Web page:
Time to get back to the blogosphere. The SJC hunkered down last month and issued a slew of decisions, including another intertidal opus that raises lots of interesting takings issues, but before we get to those, I noted last time the decision issued on August 18, Baker v. Farrand, 2011 ME 91 [http://www.courts.state.me.us/court_info/opinions/2011%20documents/11me91ba.pdf] adopting the continuing treatment doctrine and that's what we'll talk about here.
There's nothing particularly radical about a jurisdiction adopting a continuing treatment doctrine and there are logical reasons for doing so. Tolling a limitations period until treatment ends is a reasonable position. When a medical practitioner should have diagnosed something in year X, and keeps failing to do so for the next four years, it's a rational viewpoint to say that the patient isn't barred from suing by the three-year limitations period.
The question here, however, isn't whether such a tolling rule makes sense, but whether the Legislature's enactment of the Maine Health Security Act, 24 M.R.S. s. 2902 [http://www.mainelegislature.org/legis/statutes/24/title24sec2902.pdf] and bar of judicial tolling under the Act precludes the SJC from adopting a version of the continuing treatment doctrine. In a dissent in Dickey v. Vermette, 2008 ME 179, [http://www.courts.state.me.us/court_info/opinions/2008%20documents/08me179di.pdf], Justice Silver opined that while the language of Section 2902 prevented adoption of two of three variants of the doctrine (tolling the limitations clock until the end of the doctor-patient relationship or the end of treatment for a single condition), the Legislature did not foreclose the Court from adopting a "continuing negligent treatment" variation which starts the clock at the last negligent act — and so not a "tolling" rule but rather an "accrual" rule. In Baker, the SJC unanimously adopts Justice Silver's position, applying the doctrine even when the only harm from the negligence within the limitation period is "indeterminent or negligible."
The operative language in Section 2902 is "Actions for professional negligence shall be commenced within 3 years after the cause of action accrues. For the purpose of this section, a cause of action accrues on the date of the act or omission giving rise to the injury …." While the Legislature made clear that the Court could not toll the limitation period, the SJC concluded that nothing prevented them ruling that "act or omission" in the statute doesn't have to mean when the professional first committed an act of negligence. While the statute refers to "act or omission" in the singular, the Court said that it did not have to adopt a "literal" construction of the statutory language because 1 M.R.S. s. 71(9) provides that "words of the singular number may include the plural; and words of the plural number may include the singular." Noting that "[t]here is a circular quality to the logic of using a rule of statutory construction to interpret the plain meaning of a statute when that rule only applies if it does not conflict with the plain meaning of the statute," the Court said it could apply this "singular means plural" rule of construction because it found nothing else in Section 2902 indicating that "act or omission" should only mean the singular, and because elsewhere in the Act, professional negligence is defined using the plural term "acts or omissions." 24 M.R.S. s. 2502(7) [http://www.mainelegislature.org/legis/statutes/24/title24sec2502-1.pdf].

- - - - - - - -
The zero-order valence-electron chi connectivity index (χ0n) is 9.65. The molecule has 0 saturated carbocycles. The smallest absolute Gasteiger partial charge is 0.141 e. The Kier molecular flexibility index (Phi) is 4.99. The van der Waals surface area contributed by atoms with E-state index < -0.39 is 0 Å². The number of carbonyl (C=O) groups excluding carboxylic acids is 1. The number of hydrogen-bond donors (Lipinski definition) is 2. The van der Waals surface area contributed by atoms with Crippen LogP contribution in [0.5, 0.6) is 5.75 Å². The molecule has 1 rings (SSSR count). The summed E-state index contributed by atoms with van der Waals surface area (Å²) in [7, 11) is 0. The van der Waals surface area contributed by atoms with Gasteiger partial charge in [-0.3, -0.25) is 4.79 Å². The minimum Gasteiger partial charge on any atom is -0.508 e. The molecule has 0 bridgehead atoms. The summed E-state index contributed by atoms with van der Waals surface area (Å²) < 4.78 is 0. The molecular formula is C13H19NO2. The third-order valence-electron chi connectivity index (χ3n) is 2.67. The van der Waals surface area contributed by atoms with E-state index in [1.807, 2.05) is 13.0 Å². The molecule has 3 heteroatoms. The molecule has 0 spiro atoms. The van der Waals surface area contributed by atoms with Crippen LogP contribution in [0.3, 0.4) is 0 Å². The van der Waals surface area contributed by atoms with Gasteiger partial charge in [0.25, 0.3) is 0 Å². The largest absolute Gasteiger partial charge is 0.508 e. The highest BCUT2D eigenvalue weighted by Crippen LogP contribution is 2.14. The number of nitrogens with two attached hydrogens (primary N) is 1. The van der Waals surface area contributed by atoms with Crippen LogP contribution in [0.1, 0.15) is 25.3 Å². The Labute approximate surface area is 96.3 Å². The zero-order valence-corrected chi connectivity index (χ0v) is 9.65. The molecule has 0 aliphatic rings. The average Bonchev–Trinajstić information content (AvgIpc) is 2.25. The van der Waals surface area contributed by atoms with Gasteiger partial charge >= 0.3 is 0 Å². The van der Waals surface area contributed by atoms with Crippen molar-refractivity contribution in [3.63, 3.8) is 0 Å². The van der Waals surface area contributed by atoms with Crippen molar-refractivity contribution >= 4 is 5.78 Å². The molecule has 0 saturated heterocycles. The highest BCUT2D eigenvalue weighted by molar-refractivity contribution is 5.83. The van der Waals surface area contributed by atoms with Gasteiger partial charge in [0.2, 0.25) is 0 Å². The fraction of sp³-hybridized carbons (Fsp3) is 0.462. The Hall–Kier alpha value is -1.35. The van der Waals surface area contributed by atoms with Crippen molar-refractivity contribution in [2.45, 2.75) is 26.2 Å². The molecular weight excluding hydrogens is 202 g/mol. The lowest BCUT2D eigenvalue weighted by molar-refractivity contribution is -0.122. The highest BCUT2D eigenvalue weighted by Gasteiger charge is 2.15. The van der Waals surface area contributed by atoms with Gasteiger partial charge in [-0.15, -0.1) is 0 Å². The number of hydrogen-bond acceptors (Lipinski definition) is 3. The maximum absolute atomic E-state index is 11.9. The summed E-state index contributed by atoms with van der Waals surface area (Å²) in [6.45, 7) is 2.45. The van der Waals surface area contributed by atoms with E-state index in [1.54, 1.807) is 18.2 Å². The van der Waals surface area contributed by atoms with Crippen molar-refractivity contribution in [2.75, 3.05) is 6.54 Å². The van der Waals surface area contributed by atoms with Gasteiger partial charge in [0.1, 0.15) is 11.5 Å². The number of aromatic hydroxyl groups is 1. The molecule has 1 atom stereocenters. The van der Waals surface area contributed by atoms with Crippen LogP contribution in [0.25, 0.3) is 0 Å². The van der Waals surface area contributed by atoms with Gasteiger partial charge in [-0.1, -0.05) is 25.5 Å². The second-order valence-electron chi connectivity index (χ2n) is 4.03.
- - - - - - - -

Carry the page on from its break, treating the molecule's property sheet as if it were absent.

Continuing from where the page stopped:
In sum, the Court held that "a single cause of action may arise from multiple acts or omissions even if each independent act or omission, viewed in isolation from other acts or omissions, constitutes an independent deviation from the applicable standard of care." As long as each act can be deemed to contribute to the injury, the clock continues: "the cause of action 'accrues' for the purposes of the three-year limitations period on the date of the last act or omission by the health care provider or practititoner that contributed to the proximate causation of the patient's harm." The clock doesn't start accruing until the last act by a single health care provider or practitioner that deviates from the applicable standard of care and "to at least some demonstrable degree," proximately causes the harm complained of.